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Thomas Juneau is an assistant professor at the University of Ottawa's Graduate School of Public and International Affairs.

Iran and the P5+1 – China, France, Russia, the United Kingdom and the United States, or the five permanent members of the UN Security Council, plus Germany – finally reached a deal on Tuesday resolving the long-standing dispute over Iran's nuclear ambitions. This raises questions for Canada, which has displayed a particularly aggressive stance toward Iran in recent years.

The Harper government's hostility toward Tehran has been based on the premise, frequently expressed by the Prime Minister and senior ministers, that Iran poses the greatest threat to international peace and security. The government has nuanced this assessment recently, labelling Iran a "significant" threat to international security, presumably reflecting growing concern about the Islamic State and Russia. Nevertheless, it remains that Canada has differentiated itself from its allies under the Conservatives, adopting a harder line against Iran.

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Concretely, this has meant that to protest against Iran's nuclear program, human rights record, and confrontational regional policies, Canada has implemented all UN sanctions against Iran and has vocally adopted additional unilateral measures. In multilateral settings, Canadian diplomats repeatedly and assertively lambaste Iran. Ottawa also severed diplomatic relations in 2012.

As nuclear talks progressed over the past two years, Canada remained deeply skeptical of Iranian intentions and insisted that only tangible actions would prove Iran's commitment to restraining its nuclear program. Canada also systematically emphasized that human rights had not improved under President Hassan Rouhani and that Iran's support for terrorism across the Middle East continues unabated.

This aggressive policy towards Iran has been based on a flawed premise, has had a marginal impact, and has resulted in few measurable benefits.

The policy, first, has been built on a fundamentally unsound assumption, as Iran is not the greatest threat to international peace and security. Its economy has been strangulated by sanctions; its military is weak in conventional terms, and it is more diplomatically isolated than it has been since the 1980s. Its regional security policy has been mostly reactive.

More importantly, Iran poses only a marginal direct threat to Canadian interests, making such a hostile policy unjustified. To claim that the approach is based on principles, as the government does, is at best inconsistent and at worst hypocritical: Human rights in Saudi Arabia are worse than in Iran, and Canada seeks to deepen ties with Riyadh.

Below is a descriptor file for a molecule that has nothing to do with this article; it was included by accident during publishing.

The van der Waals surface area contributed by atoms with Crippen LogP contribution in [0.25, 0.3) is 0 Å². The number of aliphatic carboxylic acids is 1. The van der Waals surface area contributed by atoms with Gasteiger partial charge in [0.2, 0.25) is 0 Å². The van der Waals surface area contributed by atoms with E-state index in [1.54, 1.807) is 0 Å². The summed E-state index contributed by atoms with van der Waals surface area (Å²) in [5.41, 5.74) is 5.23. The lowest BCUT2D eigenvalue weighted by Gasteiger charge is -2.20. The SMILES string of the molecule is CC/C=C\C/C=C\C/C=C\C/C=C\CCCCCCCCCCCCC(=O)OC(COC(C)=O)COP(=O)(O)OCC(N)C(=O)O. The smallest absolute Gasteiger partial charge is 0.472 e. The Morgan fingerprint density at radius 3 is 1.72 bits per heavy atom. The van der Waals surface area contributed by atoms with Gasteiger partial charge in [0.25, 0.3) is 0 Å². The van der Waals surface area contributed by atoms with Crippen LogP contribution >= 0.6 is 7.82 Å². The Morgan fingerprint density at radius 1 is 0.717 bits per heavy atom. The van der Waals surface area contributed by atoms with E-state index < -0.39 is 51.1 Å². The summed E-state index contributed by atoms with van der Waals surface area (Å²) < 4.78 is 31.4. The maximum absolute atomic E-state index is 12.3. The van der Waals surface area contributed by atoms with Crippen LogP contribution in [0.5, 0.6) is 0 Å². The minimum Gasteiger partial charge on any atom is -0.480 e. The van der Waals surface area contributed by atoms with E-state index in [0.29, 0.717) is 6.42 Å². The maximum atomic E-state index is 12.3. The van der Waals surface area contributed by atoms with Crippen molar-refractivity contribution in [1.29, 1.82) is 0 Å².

The Harper government's Iran policy, in any case, has had a limited impact. To the extent it has been noticed internationally, for example, it has merely brought an occasional measure of annoyance in Washington and a mixture of head-scratching and puzzlement in Tehran.

The policy has brought only limited benefits for Canada. It is true that Canada's rhetoric has been positively viewed by the Netanyahu government in Israel and in Arab capitals of the Persian Gulf. At the same time, one must admit that costs have been small: already limited bilateral trade, in particular, would have been lost anyways because of sanctions. Iran did not retaliate against Canadian interests.

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Canada is now faced with three options. Ottawa could, first, continue its hostility. There is little to gain here: It would ensure that Canada remains locked out of a post-deal Iran. Iran's economic and diplomatic re-emergence will be slow and gradual, but it does offer attractive benefits in the long term.

Second, Ottawa could follow its U.S. and European allies. The deal does not represent a grand reconciliation, but merely – for now at least – a lowering of tension. This option would imply slowly but cautiously moderating our stance and keeping an open mind about future co-operative steps.

Alternatively, Canada could think farther ahead and recognize that Iran has the potential to establish itself as an important regional power. That potential is far from fulfilled today, but Canada could choose to position itself as an active partner in Iran's possible reintegration in the world economy and in regional security structures. This is unlikely to happen if the Conservatives are re-elected in October, but it could be an attractive option for the Liberals or the NDP.

From 2003 to 2014, Thomas Juneau was an analyst with Canada's Department of National Defence. He is the author of Squandered Opportunity: Neoclassical Realism and Iranian Foreign Policy (Stanford University Press, 2015).

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